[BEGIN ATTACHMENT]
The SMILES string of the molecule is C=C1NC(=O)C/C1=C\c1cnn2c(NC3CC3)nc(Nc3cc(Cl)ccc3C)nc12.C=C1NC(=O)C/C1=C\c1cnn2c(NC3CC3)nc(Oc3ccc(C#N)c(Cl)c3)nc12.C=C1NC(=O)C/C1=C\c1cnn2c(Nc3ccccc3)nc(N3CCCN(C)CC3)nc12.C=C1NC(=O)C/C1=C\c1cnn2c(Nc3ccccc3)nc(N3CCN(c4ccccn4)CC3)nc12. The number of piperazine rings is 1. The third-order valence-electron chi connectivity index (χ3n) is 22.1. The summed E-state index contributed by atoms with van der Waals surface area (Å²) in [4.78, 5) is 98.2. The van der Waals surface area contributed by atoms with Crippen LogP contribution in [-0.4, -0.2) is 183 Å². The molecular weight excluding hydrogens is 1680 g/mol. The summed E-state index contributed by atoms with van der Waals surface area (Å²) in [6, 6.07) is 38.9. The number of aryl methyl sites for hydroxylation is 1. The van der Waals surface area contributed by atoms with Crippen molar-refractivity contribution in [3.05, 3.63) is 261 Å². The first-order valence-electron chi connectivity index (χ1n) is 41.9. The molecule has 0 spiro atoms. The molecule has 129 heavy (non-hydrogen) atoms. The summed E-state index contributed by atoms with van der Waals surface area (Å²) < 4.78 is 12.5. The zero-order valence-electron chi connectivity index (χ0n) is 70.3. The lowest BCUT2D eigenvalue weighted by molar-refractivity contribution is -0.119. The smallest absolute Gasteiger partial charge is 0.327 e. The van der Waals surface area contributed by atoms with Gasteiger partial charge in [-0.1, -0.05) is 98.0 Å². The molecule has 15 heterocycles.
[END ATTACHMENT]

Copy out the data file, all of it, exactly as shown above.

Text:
The SMILES string of the molecule is C=C1NC(=O)C/C1=C\c1cnn2c(NC3CC3)nc(Nc3cc(Cl)ccc3C)nc12.C=C1NC(=O)C/C1=C\c1cnn2c(NC3CC3)nc(Oc3ccc(C#N)c(Cl)c3)nc12.C=C1NC(=O)C/C1=C\c1cnn2c(Nc3ccccc3)nc(N3CCCN(C)CC3)nc12.C=C1NC(=O)C/C1=C\c1cnn2c(Nc3ccccc3)nc(N3CCN(c4ccccn4)CC3)nc12. The number of piperazine rings is 1. The third-order valence-electron chi connectivity index (χ3n) is 22.1. The summed E-state index contributed by atoms with van der Waals surface area (Å²) in [4.78, 5) is 98.2. The van der Waals surface area contributed by atoms with Crippen LogP contribution in [-0.4, -0.2) is 183 Å². The molecular weight excluding hydrogens is 1680 g/mol. The summed E-state index contributed by atoms with van der Waals surface area (Å²) in [6, 6.07) is 38.9. The number of aryl methyl sites for hydroxylation is 1. The van der Waals surface area contributed by atoms with Crippen molar-refractivity contribution in [3.05, 3.63) is 261 Å². The first-order valence-electron chi connectivity index (χ1n) is 41.9. The molecule has 0 spiro atoms. The molecule has 129 heavy (non-hydrogen) atoms. The summed E-state index contributed by atoms with van der Waals surface area (Å²) < 4.78 is 12.5. The zero-order valence-electron chi connectivity index (χ0n) is 70.3. The lowest BCUT2D eigenvalue weighted by molar-refractivity contribution is -0.119. The smallest absolute Gasteiger partial charge is 0.327 e. The van der Waals surface area contributed by atoms with Gasteiger partial charge in [-0.1, -0.05) is 98.0 Å². The molecule has 15 heterocycles.